I'm a bit of a renegade when it comes to talking to kids about sex. My oldest is 12 and has known about sex since I explained it to him when he was about eight. He'd come home from a visit with his father (my ex-husband) and declared that he "might be getting a baby sister." I figured that was as good an opportunity as any to elaborate clearly on sex. I'd already been talking to him for a few years about "appropriate touch" and what to do if he found himself in an uncomfortable situation with an adult, so the discussion about sex seemed like a logical next step. Does Sex Writing Prepare You For The Sex Talk?
Some of my friends thought I was crazy. They thought he was too young to be told so much about sex. I believed, though, that it was better to error on the side of clear information than to trust his "education" to his own imagination, society or to the various shenanigans happening around him. Judy Blume: Crucial Sex Education For Young Girls
It seems the whole issue of sexual education causes angst for many parents. Some parents actually appreciate that the schools cover it, sparing them from embarking into such awkward discussion with their pre-teen. And then there are parents, particularly Christians, who are against what is taught in the schools about sex, yet simultaneously neglect initiation of discussions with their children at home. What a conundrum. We don't want the "system" telling them about sex and we don't want to do it either, leaving them few alternatives but to navigate the waters on their own. Is it any wonder so many teens are having sex?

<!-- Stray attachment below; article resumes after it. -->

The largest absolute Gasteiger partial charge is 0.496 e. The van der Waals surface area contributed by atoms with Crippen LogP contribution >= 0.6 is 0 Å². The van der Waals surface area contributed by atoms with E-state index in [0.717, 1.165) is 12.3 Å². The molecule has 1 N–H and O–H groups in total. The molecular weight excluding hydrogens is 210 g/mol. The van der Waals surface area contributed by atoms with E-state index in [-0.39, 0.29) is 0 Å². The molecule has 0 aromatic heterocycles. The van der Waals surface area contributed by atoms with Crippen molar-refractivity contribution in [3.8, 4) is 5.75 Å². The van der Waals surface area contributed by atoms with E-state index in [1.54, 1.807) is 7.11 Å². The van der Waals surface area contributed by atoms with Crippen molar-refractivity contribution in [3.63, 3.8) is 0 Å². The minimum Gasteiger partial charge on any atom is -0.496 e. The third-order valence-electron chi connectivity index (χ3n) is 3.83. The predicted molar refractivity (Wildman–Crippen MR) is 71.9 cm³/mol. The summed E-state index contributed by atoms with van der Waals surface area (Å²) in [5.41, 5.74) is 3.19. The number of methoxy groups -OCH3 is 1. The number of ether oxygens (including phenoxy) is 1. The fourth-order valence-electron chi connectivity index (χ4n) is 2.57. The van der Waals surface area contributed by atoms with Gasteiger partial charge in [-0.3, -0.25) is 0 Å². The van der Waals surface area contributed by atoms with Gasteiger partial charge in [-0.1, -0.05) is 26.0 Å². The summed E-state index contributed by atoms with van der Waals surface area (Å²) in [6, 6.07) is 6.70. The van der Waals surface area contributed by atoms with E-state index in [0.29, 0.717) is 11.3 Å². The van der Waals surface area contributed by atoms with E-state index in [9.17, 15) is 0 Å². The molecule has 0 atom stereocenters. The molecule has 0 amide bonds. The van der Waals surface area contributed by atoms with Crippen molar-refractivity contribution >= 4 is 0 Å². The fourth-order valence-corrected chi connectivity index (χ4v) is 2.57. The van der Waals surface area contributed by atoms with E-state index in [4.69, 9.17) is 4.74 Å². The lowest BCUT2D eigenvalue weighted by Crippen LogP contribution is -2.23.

I'll be the first to admit that I'm not overly enthusiastic about what is included in many "sex education" programs, such as in-depth explanation of various birth control methods. Who can forget the uproar several years ago when some high schools wanted to distribute condoms? Clearly not a good idea, if you ask me.
What saddens me more, though, is that there are not more parents talking to their kids about sex. When kids do hear from their parents on the topic, particularly within Christian homes, what they often hear is an emphatic over-simplified "don't do it." Valid message, yes. But incomplete message at the same time. When all kids hear is "don't do it," there is not balance in helping young adults understand what is so great about sex within the context of marriage. I have spoken to many women who, as teenagers, were blasted so often with the "don't do it" message from their parents and ministry leaders that they struggled with sex once they were able "to do it" when they were married. "How do you just flip a switch?" One woman asked me, explaining the challenge of suddenly trying to enjoy something that for so long was painted as dirty, sinful and off limits.